Often, when teachers are grading they are taking in a whole lot of information. They are assessing a student’s understanding, as well as their ability to coherently explain their thoughts. At the same time, you may be grading spelling, punctuation, neatness, and a whole plethora of other information!
Make life a little easier by taking the time one lesson a week to assess just one skill in a student’s work. What this is, is up to you!
Instead of grading a piece of daily writing for language, sentence structure, handwriting, grammar, and punctuation, focus on ONE of those and see how much faster your grading will happen. If necessary, flick back over a student’s work for the week to get a more accurate snapshot. You can revisit the work next time you want to grade another skill.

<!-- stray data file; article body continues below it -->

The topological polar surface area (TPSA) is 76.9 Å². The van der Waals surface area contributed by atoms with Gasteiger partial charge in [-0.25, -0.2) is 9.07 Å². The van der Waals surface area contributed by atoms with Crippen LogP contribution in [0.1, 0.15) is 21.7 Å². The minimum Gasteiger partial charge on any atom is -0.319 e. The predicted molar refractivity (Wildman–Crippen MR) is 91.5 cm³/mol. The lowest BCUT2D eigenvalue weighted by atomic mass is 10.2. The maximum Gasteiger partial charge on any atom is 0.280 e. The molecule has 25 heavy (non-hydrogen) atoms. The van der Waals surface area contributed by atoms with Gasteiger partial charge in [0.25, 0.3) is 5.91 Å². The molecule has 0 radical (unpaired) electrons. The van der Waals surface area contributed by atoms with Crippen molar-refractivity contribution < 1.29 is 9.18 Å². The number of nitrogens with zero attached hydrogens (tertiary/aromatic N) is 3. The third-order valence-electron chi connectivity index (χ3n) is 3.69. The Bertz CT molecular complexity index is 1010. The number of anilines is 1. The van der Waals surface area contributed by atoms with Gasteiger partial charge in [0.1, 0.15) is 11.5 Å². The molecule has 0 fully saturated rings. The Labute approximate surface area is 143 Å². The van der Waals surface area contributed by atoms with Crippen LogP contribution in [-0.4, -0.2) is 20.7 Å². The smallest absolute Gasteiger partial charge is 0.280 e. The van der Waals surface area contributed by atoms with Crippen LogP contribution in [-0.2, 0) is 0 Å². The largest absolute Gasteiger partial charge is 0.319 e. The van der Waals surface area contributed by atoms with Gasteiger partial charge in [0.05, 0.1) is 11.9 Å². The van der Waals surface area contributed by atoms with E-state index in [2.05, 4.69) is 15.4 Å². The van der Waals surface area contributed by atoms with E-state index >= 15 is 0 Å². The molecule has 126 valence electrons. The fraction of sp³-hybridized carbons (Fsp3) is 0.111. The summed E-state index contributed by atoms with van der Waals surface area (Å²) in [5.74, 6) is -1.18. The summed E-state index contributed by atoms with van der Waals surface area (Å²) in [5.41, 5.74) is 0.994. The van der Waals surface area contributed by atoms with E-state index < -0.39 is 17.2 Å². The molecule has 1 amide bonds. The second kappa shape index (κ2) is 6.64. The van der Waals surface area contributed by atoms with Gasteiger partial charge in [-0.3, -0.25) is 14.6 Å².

Take A Photo
One of the easiest methods of note-taking is to save the evidence in a photo!
Taking photos of student work isn’t always appropriate (zooming in on a 3-page essay doesn’t sound like my type of fun!) but for visual work, it is an amazing way to keep track of student knowledge and understanding.
Next time your students create a diagram, diorama, or model take a photo to keep on file. If you take the photo on your phone or tablet, you can also easily add a comment or note by either drawing on the photo or creating a caption of your observations!
If you aren’t allowed a mobile phone in your classroom during lesson times, you can easily put work to the side of the room and quickly sort through and snap pictures when you have planning time.